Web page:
Sunday, May 29, 2005

The Necessity of Bar Room Brawling

I spent most of yesterday trying, yet again, to make headway with a chapter that has been foxing me for a long while now. The main problem is that what I am planning to do is not really dramatic enough, as it begins with two characters discussing art, music and philosophy before moving onto alchemy. One of them is a sceptic, while the other is a practicing alchemist travelling incognito.

Finally, after going for a walk along the sea-front at 9.30 last night, and then popping into a hostelry on it for some much needed inspiration, I realised I had the solution. What was needed was to have something else going on at the same time as the discussions. What this turns out to be will be, of all things, a bar room brawl.

What happens is that the sceptic watches some women doing their laundry on the banks of the Rhine, and recalls something the alchemist said to him - 'Go to the woman who washes her sheets at the river and do as she does.' This is a fairly well-known alchemical adage, and the guy starts to wonder about his new friend. We then have a bit of back story about how the two met in Rome. After pondering recent events, the man realises he's been staring at the women for so long that they've gotten worried about his attentions, and leave.

That night, the sceptic meets the alchemist in a tavern. The husband of one of the women is also there, and he picks a fight with the sceptic, accusing him of lusting after his wife. Our hero protests, saying that he was thinking about alchemy, which makes the husband scoff. This is doubly embarrassing for our hero, as he doesn't want to tarnish his reputation (he is a university professor) with belief in alchemy. Needless to say, the husband takes a swing at him, flooring him in one go. It is then, I think, that our man spies the alchemist watching all this from a corner table. He is incensed, and, after the husband has left, asks the alchemist why he didn't intervene. The alchemist replies that the time is not yet right for him to blow his cover. By way of apology for the right hook that the sceptic has sustained, the alchemist offers to make him gold...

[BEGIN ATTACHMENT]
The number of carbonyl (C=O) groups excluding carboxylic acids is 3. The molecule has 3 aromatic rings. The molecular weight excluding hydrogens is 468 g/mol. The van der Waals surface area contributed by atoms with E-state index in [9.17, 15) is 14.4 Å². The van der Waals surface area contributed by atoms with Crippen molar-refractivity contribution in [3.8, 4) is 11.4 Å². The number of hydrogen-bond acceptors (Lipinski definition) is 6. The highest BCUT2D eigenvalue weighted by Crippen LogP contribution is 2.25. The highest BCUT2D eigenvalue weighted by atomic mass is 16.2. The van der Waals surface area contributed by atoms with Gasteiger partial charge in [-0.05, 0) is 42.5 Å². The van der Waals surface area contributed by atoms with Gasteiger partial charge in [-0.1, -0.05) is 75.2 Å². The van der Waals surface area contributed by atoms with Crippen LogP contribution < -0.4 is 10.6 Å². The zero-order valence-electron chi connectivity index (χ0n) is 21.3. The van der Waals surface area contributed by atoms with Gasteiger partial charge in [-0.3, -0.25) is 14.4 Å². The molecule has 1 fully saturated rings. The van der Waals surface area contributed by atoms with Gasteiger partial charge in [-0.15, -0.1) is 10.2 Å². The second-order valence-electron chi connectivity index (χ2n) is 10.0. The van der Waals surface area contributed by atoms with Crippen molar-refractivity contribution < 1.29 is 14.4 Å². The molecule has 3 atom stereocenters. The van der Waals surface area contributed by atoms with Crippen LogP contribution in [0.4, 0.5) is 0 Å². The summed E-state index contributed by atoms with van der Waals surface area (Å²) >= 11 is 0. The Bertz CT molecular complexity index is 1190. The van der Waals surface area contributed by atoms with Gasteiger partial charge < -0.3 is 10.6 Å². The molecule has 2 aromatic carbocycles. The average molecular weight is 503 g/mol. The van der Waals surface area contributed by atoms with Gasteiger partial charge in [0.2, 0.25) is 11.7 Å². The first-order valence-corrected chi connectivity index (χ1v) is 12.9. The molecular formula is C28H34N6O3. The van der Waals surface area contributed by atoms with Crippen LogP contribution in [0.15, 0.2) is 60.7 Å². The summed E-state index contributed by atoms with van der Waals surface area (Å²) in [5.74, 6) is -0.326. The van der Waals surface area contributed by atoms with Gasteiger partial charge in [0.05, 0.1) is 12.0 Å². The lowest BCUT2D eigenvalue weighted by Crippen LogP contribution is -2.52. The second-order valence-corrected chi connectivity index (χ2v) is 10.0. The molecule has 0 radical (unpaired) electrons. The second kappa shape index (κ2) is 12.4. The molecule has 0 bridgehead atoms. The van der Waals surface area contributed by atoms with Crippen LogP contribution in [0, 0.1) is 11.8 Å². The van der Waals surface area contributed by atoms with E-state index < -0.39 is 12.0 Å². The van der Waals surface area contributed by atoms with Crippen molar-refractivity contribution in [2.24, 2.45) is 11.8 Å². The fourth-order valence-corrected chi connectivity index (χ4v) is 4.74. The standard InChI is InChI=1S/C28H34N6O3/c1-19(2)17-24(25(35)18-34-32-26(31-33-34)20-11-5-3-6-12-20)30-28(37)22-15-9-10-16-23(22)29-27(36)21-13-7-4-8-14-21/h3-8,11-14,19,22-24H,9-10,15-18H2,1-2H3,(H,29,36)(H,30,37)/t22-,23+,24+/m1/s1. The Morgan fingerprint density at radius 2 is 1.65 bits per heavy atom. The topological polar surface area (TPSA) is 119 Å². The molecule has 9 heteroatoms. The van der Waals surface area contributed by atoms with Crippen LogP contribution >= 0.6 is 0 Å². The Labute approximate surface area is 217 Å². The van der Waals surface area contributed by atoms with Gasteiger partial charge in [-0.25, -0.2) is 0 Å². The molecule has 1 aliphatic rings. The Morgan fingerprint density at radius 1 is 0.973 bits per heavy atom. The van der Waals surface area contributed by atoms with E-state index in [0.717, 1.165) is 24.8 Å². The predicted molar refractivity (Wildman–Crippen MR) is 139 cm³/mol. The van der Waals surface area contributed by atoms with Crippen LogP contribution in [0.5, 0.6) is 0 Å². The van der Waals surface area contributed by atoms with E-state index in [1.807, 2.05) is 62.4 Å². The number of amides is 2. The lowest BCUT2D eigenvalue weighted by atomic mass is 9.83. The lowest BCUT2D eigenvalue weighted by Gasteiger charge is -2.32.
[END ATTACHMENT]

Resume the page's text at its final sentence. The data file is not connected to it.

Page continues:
I'm pretty sure that by having the fight in the tavern, it will make the dramatic element of this particular episode much better, and will enable me to then get some alchemical chat going while the sceptic is applying ice to his bruised face. And of course, it will set up the later moment when the alchemist is forced to blow his cover, with tragic consequences. So I think that's the golden rule: always have two things going on in a scene.

Wednesday, May 25, 2005

How to write a novel Part 1: Look out of the window

Another post about Elias (the novel), although I have to admit to not having written anything since the last post here due to going to Cannes and attending two weddings and a funeral, and also that the post is not actually about writing, but something tangential to it.

But since I got back to the Manor at the weekend, I have been looking out of the window a lot. It's something I do anyway, as my desk where I write this is by my front window which looks out over the western edge of the Somerset Levels and, beyond them, the Quantocks and the cusp of Exmoor.

Due to the extreme weather we've had here over the last week, though, the landscape has changed on an hourly basis. I'm amazed at how different the same view can look under different atmospheric conditions: storms, mist, sudden bursts of sunlight that illumine parts of the landscape you've never seen before, gaps in the clouds, strange dusks.

It maybe sounds strange, but I have felt as though I have been able to see what C17th Dutch painters like Ruisdael saw... especially when the cloud breaks for five minutes or so, and an otherwise overcast landscape can have a shaft of gold cast down across it, maybe just highlighting one village, or a few fields, or a church spire.

Given that Elias happens in the C17th, this last few days' weather has seemed auspicious indeed, and I know that, given the right kind of silence, I will be back at work.